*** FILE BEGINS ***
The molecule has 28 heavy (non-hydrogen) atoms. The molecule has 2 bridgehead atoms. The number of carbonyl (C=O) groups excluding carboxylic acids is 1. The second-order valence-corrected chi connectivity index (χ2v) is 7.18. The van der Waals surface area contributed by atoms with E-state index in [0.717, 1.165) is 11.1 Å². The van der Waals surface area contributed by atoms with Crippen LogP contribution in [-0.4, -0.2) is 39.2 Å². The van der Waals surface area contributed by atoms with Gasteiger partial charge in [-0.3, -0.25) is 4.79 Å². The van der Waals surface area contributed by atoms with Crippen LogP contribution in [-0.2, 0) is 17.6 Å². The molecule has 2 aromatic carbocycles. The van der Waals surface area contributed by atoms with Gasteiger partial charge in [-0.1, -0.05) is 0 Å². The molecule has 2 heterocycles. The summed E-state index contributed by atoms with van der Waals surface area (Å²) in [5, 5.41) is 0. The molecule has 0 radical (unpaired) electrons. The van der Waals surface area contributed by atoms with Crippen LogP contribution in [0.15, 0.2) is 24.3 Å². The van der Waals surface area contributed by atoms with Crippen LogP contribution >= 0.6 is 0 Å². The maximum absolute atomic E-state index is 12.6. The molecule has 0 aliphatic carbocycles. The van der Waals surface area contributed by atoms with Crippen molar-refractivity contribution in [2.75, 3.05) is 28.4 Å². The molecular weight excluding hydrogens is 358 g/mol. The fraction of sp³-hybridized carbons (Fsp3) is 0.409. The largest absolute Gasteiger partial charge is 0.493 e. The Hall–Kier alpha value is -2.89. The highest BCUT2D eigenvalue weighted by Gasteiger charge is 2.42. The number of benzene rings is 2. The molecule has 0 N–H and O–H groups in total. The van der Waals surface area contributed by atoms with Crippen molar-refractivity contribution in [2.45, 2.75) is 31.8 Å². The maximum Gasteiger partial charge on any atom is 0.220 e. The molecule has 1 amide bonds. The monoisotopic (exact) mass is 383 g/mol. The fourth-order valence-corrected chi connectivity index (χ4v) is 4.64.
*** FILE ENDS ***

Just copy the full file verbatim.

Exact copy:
The molecule has 28 heavy (non-hydrogen) atoms. The molecule has 2 bridgehead atoms. The number of carbonyl (C=O) groups excluding carboxylic acids is 1. The second-order valence-corrected chi connectivity index (χ2v) is 7.18. The van der Waals surface area contributed by atoms with E-state index in [0.717, 1.165) is 11.1 Å². The van der Waals surface area contributed by atoms with Crippen LogP contribution in [-0.4, -0.2) is 39.2 Å². The van der Waals surface area contributed by atoms with Gasteiger partial charge in [-0.3, -0.25) is 4.79 Å². The van der Waals surface area contributed by atoms with Crippen LogP contribution in [-0.2, 0) is 17.6 Å². The molecule has 2 aromatic carbocycles. The van der Waals surface area contributed by atoms with Gasteiger partial charge in [-0.1, -0.05) is 0 Å². The molecule has 2 heterocycles. The summed E-state index contributed by atoms with van der Waals surface area (Å²) in [5, 5.41) is 0. The molecule has 0 radical (unpaired) electrons. The van der Waals surface area contributed by atoms with Crippen LogP contribution in [0.15, 0.2) is 24.3 Å². The van der Waals surface area contributed by atoms with Crippen LogP contribution >= 0.6 is 0 Å². The maximum absolute atomic E-state index is 12.6. The molecule has 0 aliphatic carbocycles. The van der Waals surface area contributed by atoms with Crippen molar-refractivity contribution in [2.75, 3.05) is 28.4 Å². The molecular weight excluding hydrogens is 358 g/mol. The fraction of sp³-hybridized carbons (Fsp3) is 0.409. The largest absolute Gasteiger partial charge is 0.493 e. The Hall–Kier alpha value is -2.89. The highest BCUT2D eigenvalue weighted by Gasteiger charge is 2.42. The number of benzene rings is 2. The molecule has 0 N–H and O–H groups in total. The van der Waals surface area contributed by atoms with Crippen molar-refractivity contribution in [2.45, 2.75) is 31.8 Å². The maximum Gasteiger partial charge on any atom is 0.220 e. The molecule has 1 amide bonds. The monoisotopic (exact) mass is 383 g/mol. The fourth-order valence-corrected chi connectivity index (χ4v) is 4.64.